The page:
Family: Category of plant classification that includes related genera. African Violets belong to the Gesneriad family.
Fantasy: Bloom pattern. Describes an African Violet flower that is dotted or splashed with either a different color or a different shade of the same color. This bloom pattern was first introduced in 1954. Also see Artist's Palette.
Farrah: Rhapsodie variety. Medium, standard African Violet (4-inch pot size) with frilled, dark pink flowers and dark green leaves (red reverse). Introduced 1988. (AVSA Reg. No. 6982) More information.
Fe: Symbol for iron, an essential element.
Fenja: Rhapsodie variety. Medium, standard African Violet (4-inch pot size) with single, two-tone, light purple flowers and medium green leaves. Introduced 1991. (AVSA Reg. No. 7499) More information.
Ferbam: Fungicide sometimes used for controlling fungi such as Botrytis and Powdery Mildew. Because Ferbam can stain the leaves of African Violets, however, other fungicides are recommended, i.e., Benomyl or Captan. Ferbam is classified for general use by the EPA.
Fern Scale: Pinnaspis aspidistrae. A common species of scale insect known to feed on African Violets. See Scale.
Fertilization: Process culminating in the union of pollen cells with the ovules, such that seeds begin to grow. This process is facilitated by pollination. Also see Cross-Fertilization and Self-Ferilization.
Fertilizer: Any substance which provides some combination of essential elements to plants. Recommended fertilizers for African Violets are normally available as soluble powders or concentrated liquid and contain, in addition to other essential elements, approximately equal percentages of the primary elements, NPK. For standard African Violets, a good fertilizer should have an NPK of about 14-12-14. For miniatures, the primary elements should be somewhat diluted with a relatively higher percentage of phosphorus, i.e., 7-9-5. Also see Major Element, Micronutrient and Trace Element.
Fertilizer Element: See Primary Elements.
Fertilizer Salts: Salts which accumulate in the soil from fertilizers. The constituent elements of these salts are left behind from those substances which provide sources for the elements. For example, the greatest concentrations of fertilizer salts come from chlorides and nitrates, i.e., potassium chloride and potassium nitrate. When fertilizers are used properly, the fertilizer salts they produce will normally leach from the soil with water. If not leached from the soil, however, fertilizer salts can have a detrimental effect on African Violets. In addition to their effect on soil pH, fertilizer salts can accumulate on the rim of clay pots, where they cause a condition known as Leaf Rot. Also see Electrical Conductivity.
Fiji: Optimara variety. Medium, standard African Violet (4-inch pot size) with double, bi-color flowers. Flowers are purple with a white edge. Leaves are medium green. Introduced 1997. More information.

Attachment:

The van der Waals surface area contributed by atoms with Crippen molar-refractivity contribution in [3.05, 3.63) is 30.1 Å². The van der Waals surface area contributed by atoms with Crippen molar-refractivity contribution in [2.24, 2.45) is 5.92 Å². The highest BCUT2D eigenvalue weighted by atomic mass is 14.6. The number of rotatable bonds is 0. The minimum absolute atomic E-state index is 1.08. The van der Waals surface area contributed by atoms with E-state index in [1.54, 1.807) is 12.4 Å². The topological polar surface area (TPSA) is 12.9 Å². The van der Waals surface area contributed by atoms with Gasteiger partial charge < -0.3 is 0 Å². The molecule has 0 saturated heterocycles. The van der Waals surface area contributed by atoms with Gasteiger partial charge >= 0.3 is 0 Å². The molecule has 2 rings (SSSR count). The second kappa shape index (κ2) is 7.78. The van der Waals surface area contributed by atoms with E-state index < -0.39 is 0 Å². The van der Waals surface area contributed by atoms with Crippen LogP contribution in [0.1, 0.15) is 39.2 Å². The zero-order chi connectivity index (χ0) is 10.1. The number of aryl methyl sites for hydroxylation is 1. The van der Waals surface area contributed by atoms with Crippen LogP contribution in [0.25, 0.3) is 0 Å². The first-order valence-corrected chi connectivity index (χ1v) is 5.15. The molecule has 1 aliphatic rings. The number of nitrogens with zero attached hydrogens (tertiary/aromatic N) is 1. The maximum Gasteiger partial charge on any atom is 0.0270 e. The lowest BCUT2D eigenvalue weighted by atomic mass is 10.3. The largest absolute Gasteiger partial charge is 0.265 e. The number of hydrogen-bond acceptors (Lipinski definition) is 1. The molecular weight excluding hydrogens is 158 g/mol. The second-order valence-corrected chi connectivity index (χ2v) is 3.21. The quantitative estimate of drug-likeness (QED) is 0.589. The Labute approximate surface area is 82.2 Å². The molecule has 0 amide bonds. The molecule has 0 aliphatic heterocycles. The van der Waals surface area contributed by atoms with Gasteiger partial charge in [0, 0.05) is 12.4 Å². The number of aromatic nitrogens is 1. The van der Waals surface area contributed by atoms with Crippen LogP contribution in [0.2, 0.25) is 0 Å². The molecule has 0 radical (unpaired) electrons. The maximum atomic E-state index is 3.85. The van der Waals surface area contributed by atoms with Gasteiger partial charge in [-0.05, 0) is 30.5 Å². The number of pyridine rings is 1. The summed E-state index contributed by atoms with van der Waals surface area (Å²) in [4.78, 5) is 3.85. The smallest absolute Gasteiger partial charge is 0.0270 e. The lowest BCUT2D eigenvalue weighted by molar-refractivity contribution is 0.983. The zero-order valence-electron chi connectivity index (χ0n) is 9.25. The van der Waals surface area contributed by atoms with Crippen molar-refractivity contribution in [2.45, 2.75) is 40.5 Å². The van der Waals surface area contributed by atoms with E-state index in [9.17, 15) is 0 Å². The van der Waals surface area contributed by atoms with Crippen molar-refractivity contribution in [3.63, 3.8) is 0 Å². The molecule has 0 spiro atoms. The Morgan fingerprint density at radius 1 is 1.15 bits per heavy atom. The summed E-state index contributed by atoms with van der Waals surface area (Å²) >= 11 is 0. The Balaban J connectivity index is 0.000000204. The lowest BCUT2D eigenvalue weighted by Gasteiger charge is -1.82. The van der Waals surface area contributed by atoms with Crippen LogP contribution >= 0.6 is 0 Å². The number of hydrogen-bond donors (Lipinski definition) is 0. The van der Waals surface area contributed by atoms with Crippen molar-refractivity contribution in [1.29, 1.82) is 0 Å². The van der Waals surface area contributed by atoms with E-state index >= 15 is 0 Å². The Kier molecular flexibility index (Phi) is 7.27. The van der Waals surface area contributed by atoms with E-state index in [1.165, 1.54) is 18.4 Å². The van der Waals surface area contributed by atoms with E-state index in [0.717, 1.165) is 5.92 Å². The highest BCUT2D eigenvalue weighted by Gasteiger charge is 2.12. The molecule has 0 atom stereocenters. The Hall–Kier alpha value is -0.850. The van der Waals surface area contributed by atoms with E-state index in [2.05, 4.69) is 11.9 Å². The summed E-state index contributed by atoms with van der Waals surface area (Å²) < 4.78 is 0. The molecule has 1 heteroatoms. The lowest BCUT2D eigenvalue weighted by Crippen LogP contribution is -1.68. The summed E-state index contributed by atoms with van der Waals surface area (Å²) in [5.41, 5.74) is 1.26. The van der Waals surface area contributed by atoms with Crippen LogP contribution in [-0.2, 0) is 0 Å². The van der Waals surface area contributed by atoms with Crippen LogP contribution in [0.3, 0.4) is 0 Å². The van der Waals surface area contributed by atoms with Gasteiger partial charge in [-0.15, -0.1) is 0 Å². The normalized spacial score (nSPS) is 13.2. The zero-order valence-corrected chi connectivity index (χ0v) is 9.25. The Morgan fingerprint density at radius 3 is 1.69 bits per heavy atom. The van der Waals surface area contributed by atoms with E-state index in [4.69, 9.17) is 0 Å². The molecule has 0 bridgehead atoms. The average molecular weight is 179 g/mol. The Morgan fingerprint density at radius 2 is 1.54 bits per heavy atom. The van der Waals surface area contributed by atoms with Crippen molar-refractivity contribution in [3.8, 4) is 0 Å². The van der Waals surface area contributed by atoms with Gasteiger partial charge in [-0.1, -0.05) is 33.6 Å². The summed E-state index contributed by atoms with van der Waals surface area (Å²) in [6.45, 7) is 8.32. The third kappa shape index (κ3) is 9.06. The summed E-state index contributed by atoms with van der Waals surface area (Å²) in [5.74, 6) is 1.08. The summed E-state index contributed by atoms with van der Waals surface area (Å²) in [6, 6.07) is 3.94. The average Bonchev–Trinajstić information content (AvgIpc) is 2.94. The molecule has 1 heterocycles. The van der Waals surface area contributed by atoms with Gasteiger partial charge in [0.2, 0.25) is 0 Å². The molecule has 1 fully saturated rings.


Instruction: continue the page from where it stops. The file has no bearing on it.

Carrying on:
Filament: The stalk of a stamen, the part that supports the anther.
Finished: Describes a commercially-grown African Violet which is peaking in its first flowering cycle, i.e., it is fully blooming for the first time. A standard, finished African Violet will normally be 34 to 35 weeks old.
Fish Emulsion: Sometimes used as a slow-release, organic source of nitrogen. While it is safe to use on African Violets, it often has a distinct fishy odor.
Flamenco: Optimara variety belonging to the Little Dancer series. Compact African Violet (3-inch pot size) with frilled, bi-color flowers. Flowers are reddish-purple with a white edge. Leaves are medium green. Introduced 2000. More information.
Flared-Top Pot: Pot with a rim that flares out at the top. Flared-top pots are often used to provide leaf support for African Violets. Also see Double Potting and Leaf Support Ring.
Flea Beetles: Insects known to feed on the leaves of African Violets. Flea Beetles measure 1/16 to 1/4 inch in length. They are black or metallic blue in color, and some have either a thin, yellow stripe or tiny, white spots on the wing casings. Their name derives from the fact that they jump like fleas when disturbed. More information.
Florescence: Refers to the period or frequency of flowering, both of which are regulated by florigen. Also see Multiflorescence and Semper Florescence. Also see Photoperiodism.
Flori: Holtkamp variety (Europe). Medium, standard African Violet (4-inch pot size) with single, purple flowers and dark green leaves (red reverse). Originally introduced in 1962 as Rhapsodie in Blue. Available in the U.S. as Kentucky.
Florida: Optimara variety. Medium, standard African Violet (4-inch pot size) with frilled, dark pink flowers and medium green leaves. Introduced 1977. Improved 1988. (AVSA Reg. No. 3154 and 6950) More information.
Floriferousness: Refers to the characteristic of flowering or the quantity of bloom.
Florigen: Plant hormone which regulates flowering. The production of florigen is activated by phytochrome.
Flower: A flowering plant. Also a bloom or blossom. A bud which has opened. On African Violets, flowers perform the reproductive function and include the anthers, calyx, carpels, filament, ovary, ovules, petals, pistil, pollen, sepals, stamens, stigma and style.
Flower Cluster: See Bloom Cluster.
Flower Debris: The remains of spent flowers which drop and often accumulate on the surface of the soil. The presence of flower and other plant debris may attract certain insects which feed on or take shelter beneath decaying plant matter. Such insects and related pests include Black Vine Weevils, Blackflies, Earwigs, Fungus Gnats, Isopods, Mushroom Flies, Sciarid Flies, Springtails and Symphylans. Also see Non-Dropping Flowers.
Flower Pattern: See Bloom Pattern.
Flower Type: See Bloom Type.
Fluorite: Optimara super miniature variety. See Little Fluorite.
Fluted: Leaf type. See Ruffled.
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